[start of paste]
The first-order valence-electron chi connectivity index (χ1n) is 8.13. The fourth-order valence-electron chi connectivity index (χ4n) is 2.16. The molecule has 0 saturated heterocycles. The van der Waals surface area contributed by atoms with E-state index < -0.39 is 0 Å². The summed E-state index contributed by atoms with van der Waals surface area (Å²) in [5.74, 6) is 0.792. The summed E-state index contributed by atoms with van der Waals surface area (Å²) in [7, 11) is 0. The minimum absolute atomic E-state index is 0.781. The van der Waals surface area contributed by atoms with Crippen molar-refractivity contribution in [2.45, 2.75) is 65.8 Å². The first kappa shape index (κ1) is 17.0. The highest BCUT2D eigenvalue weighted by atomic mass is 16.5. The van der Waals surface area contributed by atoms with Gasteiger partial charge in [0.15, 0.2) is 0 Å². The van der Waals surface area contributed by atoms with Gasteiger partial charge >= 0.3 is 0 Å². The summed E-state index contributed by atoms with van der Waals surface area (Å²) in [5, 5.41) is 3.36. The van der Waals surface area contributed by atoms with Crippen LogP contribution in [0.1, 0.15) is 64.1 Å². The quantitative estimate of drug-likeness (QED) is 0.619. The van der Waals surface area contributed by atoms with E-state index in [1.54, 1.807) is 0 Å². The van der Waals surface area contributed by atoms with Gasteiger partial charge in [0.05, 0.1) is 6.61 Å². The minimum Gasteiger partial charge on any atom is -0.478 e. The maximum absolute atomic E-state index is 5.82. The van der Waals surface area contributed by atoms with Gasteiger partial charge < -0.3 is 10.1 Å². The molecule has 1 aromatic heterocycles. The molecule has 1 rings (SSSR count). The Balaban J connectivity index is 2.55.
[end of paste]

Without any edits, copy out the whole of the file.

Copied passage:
The first-order valence-electron chi connectivity index (χ1n) is 8.13. The fourth-order valence-electron chi connectivity index (χ4n) is 2.16. The molecule has 0 saturated heterocycles. The van der Waals surface area contributed by atoms with E-state index < -0.39 is 0 Å². The summed E-state index contributed by atoms with van der Waals surface area (Å²) in [5.74, 6) is 0.792. The summed E-state index contributed by atoms with van der Waals surface area (Å²) in [7, 11) is 0. The minimum absolute atomic E-state index is 0.781. The van der Waals surface area contributed by atoms with Crippen molar-refractivity contribution in [2.45, 2.75) is 65.8 Å². The first kappa shape index (κ1) is 17.0. The highest BCUT2D eigenvalue weighted by atomic mass is 16.5. The van der Waals surface area contributed by atoms with Gasteiger partial charge in [0.15, 0.2) is 0 Å². The van der Waals surface area contributed by atoms with Gasteiger partial charge >= 0.3 is 0 Å². The summed E-state index contributed by atoms with van der Waals surface area (Å²) in [5, 5.41) is 3.36. The van der Waals surface area contributed by atoms with Crippen LogP contribution in [0.1, 0.15) is 64.1 Å². The quantitative estimate of drug-likeness (QED) is 0.619. The van der Waals surface area contributed by atoms with E-state index in [1.54, 1.807) is 0 Å². The van der Waals surface area contributed by atoms with Gasteiger partial charge in [0.05, 0.1) is 6.61 Å². The minimum Gasteiger partial charge on any atom is -0.478 e. The maximum absolute atomic E-state index is 5.82. The van der Waals surface area contributed by atoms with Gasteiger partial charge < -0.3 is 10.1 Å². The molecule has 1 aromatic heterocycles. The molecule has 1 rings (SSSR count). The Balaban J connectivity index is 2.55.